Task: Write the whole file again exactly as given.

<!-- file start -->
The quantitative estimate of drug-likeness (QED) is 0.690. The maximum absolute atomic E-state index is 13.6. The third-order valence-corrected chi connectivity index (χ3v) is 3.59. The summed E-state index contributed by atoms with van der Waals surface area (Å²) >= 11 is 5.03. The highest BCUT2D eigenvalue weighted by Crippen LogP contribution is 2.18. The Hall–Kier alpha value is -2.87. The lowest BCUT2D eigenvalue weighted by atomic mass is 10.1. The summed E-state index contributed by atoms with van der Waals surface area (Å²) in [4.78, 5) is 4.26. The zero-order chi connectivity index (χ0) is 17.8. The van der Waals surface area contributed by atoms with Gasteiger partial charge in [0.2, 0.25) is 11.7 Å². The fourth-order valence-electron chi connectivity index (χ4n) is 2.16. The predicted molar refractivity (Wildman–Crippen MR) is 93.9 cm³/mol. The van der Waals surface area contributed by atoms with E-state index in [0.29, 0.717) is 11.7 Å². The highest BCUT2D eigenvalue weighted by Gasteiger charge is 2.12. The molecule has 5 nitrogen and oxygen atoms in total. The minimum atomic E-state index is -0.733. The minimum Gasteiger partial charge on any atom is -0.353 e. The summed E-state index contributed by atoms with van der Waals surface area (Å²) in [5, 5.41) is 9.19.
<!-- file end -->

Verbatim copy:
The quantitative estimate of drug-likeness (QED) is 0.690. The maximum absolute atomic E-state index is 13.6. The third-order valence-corrected chi connectivity index (χ3v) is 3.59. The summed E-state index contributed by atoms with van der Waals surface area (Å²) >= 11 is 5.03. The highest BCUT2D eigenvalue weighted by Crippen LogP contribution is 2.18. The Hall–Kier alpha value is -2.87. The lowest BCUT2D eigenvalue weighted by atomic mass is 10.1. The summed E-state index contributed by atoms with van der Waals surface area (Å²) in [4.78, 5) is 4.26. The zero-order chi connectivity index (χ0) is 17.8. The van der Waals surface area contributed by atoms with Gasteiger partial charge in [0.2, 0.25) is 11.7 Å². The fourth-order valence-electron chi connectivity index (χ4n) is 2.16. The predicted molar refractivity (Wildman–Crippen MR) is 93.9 cm³/mol. The van der Waals surface area contributed by atoms with E-state index in [0.29, 0.717) is 11.7 Å². The highest BCUT2D eigenvalue weighted by Gasteiger charge is 2.12. The molecule has 5 nitrogen and oxygen atoms in total. The minimum atomic E-state index is -0.733. The minimum Gasteiger partial charge on any atom is -0.353 e. The summed E-state index contributed by atoms with van der Waals surface area (Å²) in [5, 5.41) is 9.19.